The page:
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Pointer declaration error

Discussion in 'C' started by bsudhir6, Jan 7, 2011.

  1. bsudhir6

    bsudhir6 New Member

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    where is the wrong code???
    Code:
    #include<stdio.h>
    
    func()
    {
        return printf("Hi");
    }
    main()
    {
        void *fptr=func;
        (*fptr)();
    }
    
    errors by visual c++ 2005 express compiler displayed are:
    Code:
    at line number 11:
    error C2100: illegal indirection
    error C2064: term does not evaluate to a function taking -22
    
    errors by turbo c compiler are
    Code:
    "Not an allowed type" at line number 10
    
     
  2. jimblumberg

    jimblumberg New Member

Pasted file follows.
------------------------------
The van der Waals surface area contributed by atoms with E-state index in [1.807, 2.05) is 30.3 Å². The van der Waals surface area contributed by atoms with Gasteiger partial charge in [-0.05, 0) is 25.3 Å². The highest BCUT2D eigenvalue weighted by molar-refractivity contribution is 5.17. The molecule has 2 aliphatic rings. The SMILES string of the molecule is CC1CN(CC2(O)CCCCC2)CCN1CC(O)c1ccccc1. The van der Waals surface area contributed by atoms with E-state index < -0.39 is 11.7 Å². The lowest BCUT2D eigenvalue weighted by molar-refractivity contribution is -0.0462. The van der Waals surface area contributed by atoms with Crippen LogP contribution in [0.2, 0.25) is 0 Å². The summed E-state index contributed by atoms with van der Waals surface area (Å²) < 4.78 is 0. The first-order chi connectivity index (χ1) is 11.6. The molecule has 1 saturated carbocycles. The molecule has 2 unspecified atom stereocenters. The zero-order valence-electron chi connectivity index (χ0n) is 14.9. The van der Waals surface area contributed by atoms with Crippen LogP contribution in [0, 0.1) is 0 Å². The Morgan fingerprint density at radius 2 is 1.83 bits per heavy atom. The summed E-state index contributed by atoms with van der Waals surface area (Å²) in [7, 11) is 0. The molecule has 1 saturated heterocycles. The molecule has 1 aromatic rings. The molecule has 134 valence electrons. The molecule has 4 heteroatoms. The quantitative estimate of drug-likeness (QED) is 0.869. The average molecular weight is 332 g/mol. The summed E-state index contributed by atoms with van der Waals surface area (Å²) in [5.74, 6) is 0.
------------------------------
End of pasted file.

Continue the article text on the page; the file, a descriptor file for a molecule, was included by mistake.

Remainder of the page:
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    First you are trying to create a function pointer to a void function but since you don't state the return type of your function it defaults to returning an int.

    And since you are returning a value it should be:

    Code:
     int funct(void) 
    So now in main instead of trying to make a pointer to a function returning nothing you should be trying to make a pointer to a function returning an int.

    Second in main() (which also should be int main() and return an int) you are just creating a pointer variable, not a pointer to a function. To create a pointer to a function you must include the (). Then you must de-reference the pointer when assigning the value.

    So what you need to do is:

    Code:
    #include<stdio.h>
    
    int func()
    {
        return printf("Hi");
    }
    
    int main()
    {
        int mretunValue
        int (*fptr)();
        fptr = &func;
        mreturnValue = (*fptr)();
    
        return(0);
    }
    
    
    See this link Function Pointers.

    Jim
     
  3. bsudhir6

    bsudhir6 New Member

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    Thanks for the i learnt that i should declare a function pointer in order to point a function
     

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